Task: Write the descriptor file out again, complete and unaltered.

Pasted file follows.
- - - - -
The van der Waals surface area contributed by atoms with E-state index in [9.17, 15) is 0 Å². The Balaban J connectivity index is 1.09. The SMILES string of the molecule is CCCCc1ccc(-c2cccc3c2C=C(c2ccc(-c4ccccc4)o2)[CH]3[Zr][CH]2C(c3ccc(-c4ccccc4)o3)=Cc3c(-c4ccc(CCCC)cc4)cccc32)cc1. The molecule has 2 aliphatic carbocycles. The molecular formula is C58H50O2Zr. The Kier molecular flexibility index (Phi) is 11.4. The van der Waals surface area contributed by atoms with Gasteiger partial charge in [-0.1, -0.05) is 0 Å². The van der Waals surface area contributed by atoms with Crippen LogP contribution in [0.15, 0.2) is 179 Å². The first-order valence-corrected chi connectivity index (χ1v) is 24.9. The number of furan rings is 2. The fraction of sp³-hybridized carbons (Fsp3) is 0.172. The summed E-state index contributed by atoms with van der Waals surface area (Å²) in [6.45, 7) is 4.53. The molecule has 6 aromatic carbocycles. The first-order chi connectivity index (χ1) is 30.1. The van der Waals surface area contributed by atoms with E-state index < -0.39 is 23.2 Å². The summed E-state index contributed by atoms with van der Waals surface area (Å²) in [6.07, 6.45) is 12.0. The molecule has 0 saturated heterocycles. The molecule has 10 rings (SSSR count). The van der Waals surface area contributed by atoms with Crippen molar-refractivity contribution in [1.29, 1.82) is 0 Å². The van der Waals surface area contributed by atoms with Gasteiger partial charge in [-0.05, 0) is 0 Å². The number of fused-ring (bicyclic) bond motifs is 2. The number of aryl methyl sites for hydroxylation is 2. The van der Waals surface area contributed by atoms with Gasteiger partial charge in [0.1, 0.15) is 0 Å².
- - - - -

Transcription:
The van der Waals surface area contributed by atoms with E-state index in [9.17, 15) is 0 Å². The Balaban J connectivity index is 1.09. The SMILES string of the molecule is CCCCc1ccc(-c2cccc3c2C=C(c2ccc(-c4ccccc4)o2)[CH]3[Zr][CH]2C(c3ccc(-c4ccccc4)o3)=Cc3c(-c4ccc(CCCC)cc4)cccc32)cc1. The molecule has 2 aliphatic carbocycles. The molecular formula is C58H50O2Zr. The Kier molecular flexibility index (Phi) is 11.4. The van der Waals surface area contributed by atoms with Gasteiger partial charge in [-0.1, -0.05) is 0 Å². The van der Waals surface area contributed by atoms with Crippen LogP contribution in [0.15, 0.2) is 179 Å². The first-order valence-corrected chi connectivity index (χ1v) is 24.9. The number of furan rings is 2. The fraction of sp³-hybridized carbons (Fsp3) is 0.172. The summed E-state index contributed by atoms with van der Waals surface area (Å²) in [6.45, 7) is 4.53. The molecule has 6 aromatic carbocycles. The first-order chi connectivity index (χ1) is 30.1. The van der Waals surface area contributed by atoms with E-state index < -0.39 is 23.2 Å². The summed E-state index contributed by atoms with van der Waals surface area (Å²) in [6.07, 6.45) is 12.0. The molecule has 0 saturated heterocycles. The molecule has 10 rings (SSSR count). The van der Waals surface area contributed by atoms with Crippen molar-refractivity contribution in [1.29, 1.82) is 0 Å². The van der Waals surface area contributed by atoms with Gasteiger partial charge in [-0.05, 0) is 0 Å². The number of fused-ring (bicyclic) bond motifs is 2. The number of aryl methyl sites for hydroxylation is 2. The van der Waals surface area contributed by atoms with Gasteiger partial charge in [0.1, 0.15) is 0 Å².